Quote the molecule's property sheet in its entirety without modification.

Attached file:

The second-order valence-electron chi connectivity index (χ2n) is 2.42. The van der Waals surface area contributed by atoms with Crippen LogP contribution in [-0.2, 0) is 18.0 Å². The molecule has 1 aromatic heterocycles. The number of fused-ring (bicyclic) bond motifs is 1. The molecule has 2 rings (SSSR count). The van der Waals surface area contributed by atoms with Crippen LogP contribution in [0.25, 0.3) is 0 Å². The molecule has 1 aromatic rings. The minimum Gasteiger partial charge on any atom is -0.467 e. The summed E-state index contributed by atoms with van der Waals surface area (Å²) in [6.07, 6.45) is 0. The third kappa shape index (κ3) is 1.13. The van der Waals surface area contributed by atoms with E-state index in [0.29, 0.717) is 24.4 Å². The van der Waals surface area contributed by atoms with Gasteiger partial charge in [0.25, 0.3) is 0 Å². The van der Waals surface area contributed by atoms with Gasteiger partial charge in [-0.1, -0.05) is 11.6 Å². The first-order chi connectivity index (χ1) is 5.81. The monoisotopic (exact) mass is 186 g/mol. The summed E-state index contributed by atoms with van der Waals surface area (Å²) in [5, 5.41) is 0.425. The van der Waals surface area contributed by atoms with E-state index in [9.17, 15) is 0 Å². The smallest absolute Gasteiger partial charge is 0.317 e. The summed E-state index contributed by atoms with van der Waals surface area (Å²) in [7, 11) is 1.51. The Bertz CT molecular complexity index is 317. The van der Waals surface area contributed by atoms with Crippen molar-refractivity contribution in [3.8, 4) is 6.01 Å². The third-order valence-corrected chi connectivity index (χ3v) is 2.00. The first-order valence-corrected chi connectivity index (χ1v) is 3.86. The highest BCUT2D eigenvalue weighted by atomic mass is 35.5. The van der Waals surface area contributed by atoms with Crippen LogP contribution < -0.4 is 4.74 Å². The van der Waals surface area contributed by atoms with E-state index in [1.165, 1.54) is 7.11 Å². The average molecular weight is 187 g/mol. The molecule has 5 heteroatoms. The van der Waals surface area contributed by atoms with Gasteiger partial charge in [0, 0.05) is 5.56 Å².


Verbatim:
The second-order valence-electron chi connectivity index (χ2n) is 2.42. The van der Waals surface area contributed by atoms with Crippen LogP contribution in [-0.2, 0) is 18.0 Å². The molecule has 1 aromatic heterocycles. The number of fused-ring (bicyclic) bond motifs is 1. The molecule has 2 rings (SSSR count). The van der Waals surface area contributed by atoms with Crippen LogP contribution in [0.25, 0.3) is 0 Å². The molecule has 1 aromatic rings. The minimum Gasteiger partial charge on any atom is -0.467 e. The summed E-state index contributed by atoms with van der Waals surface area (Å²) in [6.07, 6.45) is 0. The third kappa shape index (κ3) is 1.13. The van der Waals surface area contributed by atoms with E-state index in [0.29, 0.717) is 24.4 Å². The van der Waals surface area contributed by atoms with Gasteiger partial charge in [0.25, 0.3) is 0 Å². The van der Waals surface area contributed by atoms with Gasteiger partial charge in [-0.1, -0.05) is 11.6 Å². The first-order chi connectivity index (χ1) is 5.81. The monoisotopic (exact) mass is 186 g/mol. The summed E-state index contributed by atoms with van der Waals surface area (Å²) in [5, 5.41) is 0.425. The van der Waals surface area contributed by atoms with E-state index in [9.17, 15) is 0 Å². The smallest absolute Gasteiger partial charge is 0.317 e. The summed E-state index contributed by atoms with van der Waals surface area (Å²) in [7, 11) is 1.51. The Bertz CT molecular complexity index is 317. The van der Waals surface area contributed by atoms with Crippen molar-refractivity contribution in [3.8, 4) is 6.01 Å². The third-order valence-corrected chi connectivity index (χ3v) is 2.00. The first-order valence-corrected chi connectivity index (χ1v) is 3.86. The highest BCUT2D eigenvalue weighted by atomic mass is 35.5. The van der Waals surface area contributed by atoms with Crippen LogP contribution < -0.4 is 4.74 Å². The van der Waals surface area contributed by atoms with E-state index in [1.165, 1.54) is 7.11 Å². The average molecular weight is 187 g/mol. The molecule has 5 heteroatoms. The van der Waals surface area contributed by atoms with Gasteiger partial charge in [0, 0.05) is 5.56 Å².